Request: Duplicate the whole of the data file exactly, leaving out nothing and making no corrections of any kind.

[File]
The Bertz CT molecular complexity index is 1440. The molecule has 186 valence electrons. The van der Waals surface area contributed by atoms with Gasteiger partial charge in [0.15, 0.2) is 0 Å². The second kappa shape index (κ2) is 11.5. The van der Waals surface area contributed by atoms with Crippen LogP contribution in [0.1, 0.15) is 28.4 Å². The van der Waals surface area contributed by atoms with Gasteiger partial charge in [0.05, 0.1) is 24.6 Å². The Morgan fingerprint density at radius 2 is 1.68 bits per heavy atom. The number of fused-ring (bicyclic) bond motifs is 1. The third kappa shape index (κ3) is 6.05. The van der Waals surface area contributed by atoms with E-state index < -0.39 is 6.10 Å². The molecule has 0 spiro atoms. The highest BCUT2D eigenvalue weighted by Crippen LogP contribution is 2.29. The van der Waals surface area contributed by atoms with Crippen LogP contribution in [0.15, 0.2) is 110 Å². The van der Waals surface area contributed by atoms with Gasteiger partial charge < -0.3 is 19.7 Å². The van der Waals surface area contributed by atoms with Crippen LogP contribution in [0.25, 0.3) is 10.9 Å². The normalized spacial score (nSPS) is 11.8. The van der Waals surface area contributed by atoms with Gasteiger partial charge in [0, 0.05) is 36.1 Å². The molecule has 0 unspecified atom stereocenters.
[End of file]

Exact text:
The Bertz CT molecular complexity index is 1440. The molecule has 186 valence electrons. The van der Waals surface area contributed by atoms with Gasteiger partial charge in [0.15, 0.2) is 0 Å². The second kappa shape index (κ2) is 11.5. The van der Waals surface area contributed by atoms with Crippen LogP contribution in [0.1, 0.15) is 28.4 Å². The van der Waals surface area contributed by atoms with Gasteiger partial charge in [0.05, 0.1) is 24.6 Å². The Morgan fingerprint density at radius 2 is 1.68 bits per heavy atom. The number of fused-ring (bicyclic) bond motifs is 1. The third kappa shape index (κ3) is 6.05. The van der Waals surface area contributed by atoms with E-state index < -0.39 is 6.10 Å². The molecule has 0 spiro atoms. The highest BCUT2D eigenvalue weighted by Crippen LogP contribution is 2.29. The van der Waals surface area contributed by atoms with Crippen LogP contribution in [0.15, 0.2) is 110 Å². The van der Waals surface area contributed by atoms with Gasteiger partial charge < -0.3 is 19.7 Å². The van der Waals surface area contributed by atoms with Crippen LogP contribution in [0.25, 0.3) is 10.9 Å². The normalized spacial score (nSPS) is 11.8. The van der Waals surface area contributed by atoms with Gasteiger partial charge in [0, 0.05) is 36.1 Å². The molecule has 0 unspecified atom stereocenters.